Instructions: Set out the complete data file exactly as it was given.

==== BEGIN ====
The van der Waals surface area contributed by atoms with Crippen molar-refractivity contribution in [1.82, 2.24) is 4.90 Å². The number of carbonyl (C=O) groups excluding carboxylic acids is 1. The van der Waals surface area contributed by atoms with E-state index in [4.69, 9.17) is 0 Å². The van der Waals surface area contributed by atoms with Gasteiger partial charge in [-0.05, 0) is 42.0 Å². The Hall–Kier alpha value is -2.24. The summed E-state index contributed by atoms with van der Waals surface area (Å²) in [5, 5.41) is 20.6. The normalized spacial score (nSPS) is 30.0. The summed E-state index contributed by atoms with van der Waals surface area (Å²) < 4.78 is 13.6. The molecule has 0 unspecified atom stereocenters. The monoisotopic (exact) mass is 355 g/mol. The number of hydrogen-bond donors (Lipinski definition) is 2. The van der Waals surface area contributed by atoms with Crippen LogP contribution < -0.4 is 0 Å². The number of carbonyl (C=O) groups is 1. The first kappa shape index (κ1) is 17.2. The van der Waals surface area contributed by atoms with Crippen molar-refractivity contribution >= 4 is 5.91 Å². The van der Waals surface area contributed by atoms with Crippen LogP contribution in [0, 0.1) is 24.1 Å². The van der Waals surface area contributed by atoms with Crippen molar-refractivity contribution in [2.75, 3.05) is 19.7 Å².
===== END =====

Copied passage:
The van der Waals surface area contributed by atoms with Crippen molar-refractivity contribution in [1.82, 2.24) is 4.90 Å². The number of carbonyl (C=O) groups excluding carboxylic acids is 1. The van der Waals surface area contributed by atoms with E-state index in [4.69, 9.17) is 0 Å². The van der Waals surface area contributed by atoms with Gasteiger partial charge in [-0.05, 0) is 42.0 Å². The Hall–Kier alpha value is -2.24. The summed E-state index contributed by atoms with van der Waals surface area (Å²) in [5, 5.41) is 20.6. The normalized spacial score (nSPS) is 30.0. The summed E-state index contributed by atoms with van der Waals surface area (Å²) < 4.78 is 13.6. The molecule has 0 unspecified atom stereocenters. The monoisotopic (exact) mass is 355 g/mol. The number of hydrogen-bond donors (Lipinski definition) is 2. The van der Waals surface area contributed by atoms with Crippen LogP contribution < -0.4 is 0 Å². The number of carbonyl (C=O) groups is 1. The first kappa shape index (κ1) is 17.2. The van der Waals surface area contributed by atoms with Crippen molar-refractivity contribution >= 4 is 5.91 Å². The van der Waals surface area contributed by atoms with Crippen LogP contribution in [0, 0.1) is 24.1 Å². The van der Waals surface area contributed by atoms with Crippen molar-refractivity contribution in [2.75, 3.05) is 19.7 Å².